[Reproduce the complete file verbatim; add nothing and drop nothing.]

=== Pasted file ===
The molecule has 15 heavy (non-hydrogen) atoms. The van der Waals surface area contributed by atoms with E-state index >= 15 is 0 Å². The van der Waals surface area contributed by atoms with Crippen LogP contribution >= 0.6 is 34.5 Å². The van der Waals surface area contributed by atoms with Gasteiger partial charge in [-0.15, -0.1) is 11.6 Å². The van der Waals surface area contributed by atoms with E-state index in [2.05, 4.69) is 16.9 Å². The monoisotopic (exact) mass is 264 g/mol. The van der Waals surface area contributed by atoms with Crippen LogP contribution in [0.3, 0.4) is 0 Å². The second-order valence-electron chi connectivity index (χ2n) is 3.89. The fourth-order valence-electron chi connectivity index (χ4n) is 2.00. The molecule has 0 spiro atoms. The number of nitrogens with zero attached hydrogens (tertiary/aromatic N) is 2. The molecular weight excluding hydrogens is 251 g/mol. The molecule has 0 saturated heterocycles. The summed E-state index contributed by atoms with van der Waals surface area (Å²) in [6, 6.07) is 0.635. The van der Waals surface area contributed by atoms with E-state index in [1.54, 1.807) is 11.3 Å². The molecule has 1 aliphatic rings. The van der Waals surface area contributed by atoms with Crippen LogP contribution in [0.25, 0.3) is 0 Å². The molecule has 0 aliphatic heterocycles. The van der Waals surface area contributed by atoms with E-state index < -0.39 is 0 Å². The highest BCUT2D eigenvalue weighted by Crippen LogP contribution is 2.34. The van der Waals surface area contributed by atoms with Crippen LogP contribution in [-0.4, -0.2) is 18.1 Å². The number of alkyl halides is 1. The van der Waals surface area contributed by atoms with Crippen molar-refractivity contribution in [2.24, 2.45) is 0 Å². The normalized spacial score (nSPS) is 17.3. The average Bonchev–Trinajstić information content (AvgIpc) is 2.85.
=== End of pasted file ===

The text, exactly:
The molecule has 15 heavy (non-hydrogen) atoms. The van der Waals surface area contributed by atoms with E-state index >= 15 is 0 Å². The van der Waals surface area contributed by atoms with Crippen LogP contribution >= 0.6 is 34.5 Å². The van der Waals surface area contributed by atoms with Gasteiger partial charge in [-0.15, -0.1) is 11.6 Å². The van der Waals surface area contributed by atoms with E-state index in [2.05, 4.69) is 16.9 Å². The monoisotopic (exact) mass is 264 g/mol. The van der Waals surface area contributed by atoms with Crippen LogP contribution in [0.3, 0.4) is 0 Å². The second-order valence-electron chi connectivity index (χ2n) is 3.89. The fourth-order valence-electron chi connectivity index (χ4n) is 2.00. The molecule has 0 spiro atoms. The number of nitrogens with zero attached hydrogens (tertiary/aromatic N) is 2. The molecular weight excluding hydrogens is 251 g/mol. The molecule has 0 saturated heterocycles. The summed E-state index contributed by atoms with van der Waals surface area (Å²) in [6, 6.07) is 0.635. The van der Waals surface area contributed by atoms with E-state index in [1.54, 1.807) is 11.3 Å². The molecule has 1 aliphatic rings. The van der Waals surface area contributed by atoms with Crippen LogP contribution in [0.25, 0.3) is 0 Å². The molecule has 0 aliphatic heterocycles. The van der Waals surface area contributed by atoms with E-state index < -0.39 is 0 Å². The highest BCUT2D eigenvalue weighted by Crippen LogP contribution is 2.34. The van der Waals surface area contributed by atoms with Crippen LogP contribution in [-0.4, -0.2) is 18.1 Å². The number of alkyl halides is 1. The van der Waals surface area contributed by atoms with Crippen molar-refractivity contribution in [2.24, 2.45) is 0 Å². The normalized spacial score (nSPS) is 17.3. The average Bonchev–Trinajstić information content (AvgIpc) is 2.85.